Power Religion was the title of a 1992 book edited by Michael Horton. In two earlier best-selling books (The Agony of Deceit and Made In America), critics complained that Horton only goes after the easy targets (Kenneth Copeland, Robert Tilton, David Yonggi Cho, etc.), leaving the big names/popular heretics (i.e., the psychologizers) untouched. Writing about Made In America, one reviewer said: "It is an assault on the evangelical right, the easy targets, while silent concerning the heresies of respected icons on the evangelical left (e.g., Campolo, Sider, Wheaton, Trinity, Christianity Today)."
Power Religion is subtitled The Selling Out of the Evangelical Church. We think it is Horton who has sold out. Again, the big names are not targeted. Instead, some of them are the authors of the book's individual chapters! (Others have apparently been deemed untouchable by the book's neo-evangelical publisher, The Moody Bible Institute's Moody Press.) Called on by Horton to author chapters in Power Religion are ecumenical, neo-evangelical, Catholic-sympathizers Charles Colson and J.I. Packer (both of whom signed the ECT document -- see section below on "The Roman Catholic Connection"); pop-psychologizer R.C. Sproul; psychological integrationists Don Matzat, David Powlison, and Ed Welch; and some lesser known names affiliated with the neo-evangelical, psychologized Trinity International University/Evangelical Free Church of America (Don Carson, Bill Hull, and Tom Nettles).
The book purports to be a critique of Christian activism ("Power Politics"), the signs and wonders movement ("Power Evangelism"), the church growth movement ("Power Growth"), psychology ("Power Within"), and personality cults ("Power Preachers"). Yet Horton claims that we can still learn something from the purveyors of these heresies! He says:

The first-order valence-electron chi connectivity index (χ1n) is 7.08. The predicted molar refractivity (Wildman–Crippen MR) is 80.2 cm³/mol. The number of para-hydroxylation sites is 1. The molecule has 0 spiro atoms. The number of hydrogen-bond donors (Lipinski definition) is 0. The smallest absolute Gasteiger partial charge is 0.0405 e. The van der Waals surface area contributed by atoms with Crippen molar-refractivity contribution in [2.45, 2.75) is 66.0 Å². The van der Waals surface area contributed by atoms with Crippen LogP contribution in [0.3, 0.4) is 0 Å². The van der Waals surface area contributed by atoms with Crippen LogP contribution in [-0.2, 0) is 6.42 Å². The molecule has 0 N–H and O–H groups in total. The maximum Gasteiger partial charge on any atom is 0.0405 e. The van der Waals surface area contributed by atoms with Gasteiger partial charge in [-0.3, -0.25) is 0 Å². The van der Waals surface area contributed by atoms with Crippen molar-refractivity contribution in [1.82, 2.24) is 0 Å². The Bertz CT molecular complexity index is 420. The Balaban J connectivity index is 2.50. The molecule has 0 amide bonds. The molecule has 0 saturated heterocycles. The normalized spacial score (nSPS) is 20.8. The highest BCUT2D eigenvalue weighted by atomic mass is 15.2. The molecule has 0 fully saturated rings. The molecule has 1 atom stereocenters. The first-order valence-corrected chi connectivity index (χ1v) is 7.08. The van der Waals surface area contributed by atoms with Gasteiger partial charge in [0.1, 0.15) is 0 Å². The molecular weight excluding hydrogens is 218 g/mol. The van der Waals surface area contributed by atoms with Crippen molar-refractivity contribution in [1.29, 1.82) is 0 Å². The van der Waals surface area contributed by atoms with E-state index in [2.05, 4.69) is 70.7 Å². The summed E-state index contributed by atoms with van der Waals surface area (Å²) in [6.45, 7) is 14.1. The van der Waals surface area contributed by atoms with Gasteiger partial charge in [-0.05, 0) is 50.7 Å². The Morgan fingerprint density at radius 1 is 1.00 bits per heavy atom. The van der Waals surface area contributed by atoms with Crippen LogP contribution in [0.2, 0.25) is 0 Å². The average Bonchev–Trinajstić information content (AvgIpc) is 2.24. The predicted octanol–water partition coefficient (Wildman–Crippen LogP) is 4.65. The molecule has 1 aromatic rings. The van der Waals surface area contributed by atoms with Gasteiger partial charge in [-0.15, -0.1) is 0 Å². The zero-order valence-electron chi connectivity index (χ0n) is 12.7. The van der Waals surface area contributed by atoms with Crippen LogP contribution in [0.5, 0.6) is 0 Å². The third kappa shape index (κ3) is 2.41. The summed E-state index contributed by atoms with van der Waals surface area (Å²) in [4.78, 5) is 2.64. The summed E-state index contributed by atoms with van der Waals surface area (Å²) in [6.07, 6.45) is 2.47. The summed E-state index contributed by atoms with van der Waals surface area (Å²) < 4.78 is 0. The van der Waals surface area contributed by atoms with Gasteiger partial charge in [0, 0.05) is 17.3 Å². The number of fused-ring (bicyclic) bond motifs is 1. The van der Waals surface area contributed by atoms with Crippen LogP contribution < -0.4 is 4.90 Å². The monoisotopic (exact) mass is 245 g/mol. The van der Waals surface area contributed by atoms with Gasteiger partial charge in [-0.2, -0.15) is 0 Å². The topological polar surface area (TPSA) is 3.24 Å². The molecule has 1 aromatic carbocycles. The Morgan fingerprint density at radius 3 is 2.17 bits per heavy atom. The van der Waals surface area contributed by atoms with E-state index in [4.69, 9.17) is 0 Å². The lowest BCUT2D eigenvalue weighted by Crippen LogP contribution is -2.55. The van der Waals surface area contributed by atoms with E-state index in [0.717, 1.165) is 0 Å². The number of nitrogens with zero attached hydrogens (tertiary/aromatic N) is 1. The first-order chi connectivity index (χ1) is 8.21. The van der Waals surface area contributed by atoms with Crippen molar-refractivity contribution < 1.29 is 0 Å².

"The contributors to Power Religion would be quick to note that these disciplines [sociology, psychology, and politics] are not in themselves evil or unnecessary ... None of the authors suggests that those who support Christian political activism, the signs and wonders movement, the church growth movement, the therapeutic movement, or sensational or potentially authoritarian schemes, are non-Christians or enemies of the faith masquerading as disciples of Christ ... [That is a large part of the problem today -- the acceptance of everyone as genuine Christians, regardless of their doctrinal fruit.] In fact, none of us suggests that there is nothing to learn from these various movements. Speaking for myself, I know that my own Christian faith and life would be the poorer without interaction with some of my close friends who are charismatic, for instance. Likewise, I have admired the zeal of some church growth leaders ... miracles, philosophy, corporate and psychological insights, and political positions may well be part of the life of any Christian, [although] they are weak substitutes for the gospel" (Jacket & pp. 14-15, 333.) (Emphasis added.)
Noting the above quotation, one wonders why Power Religion was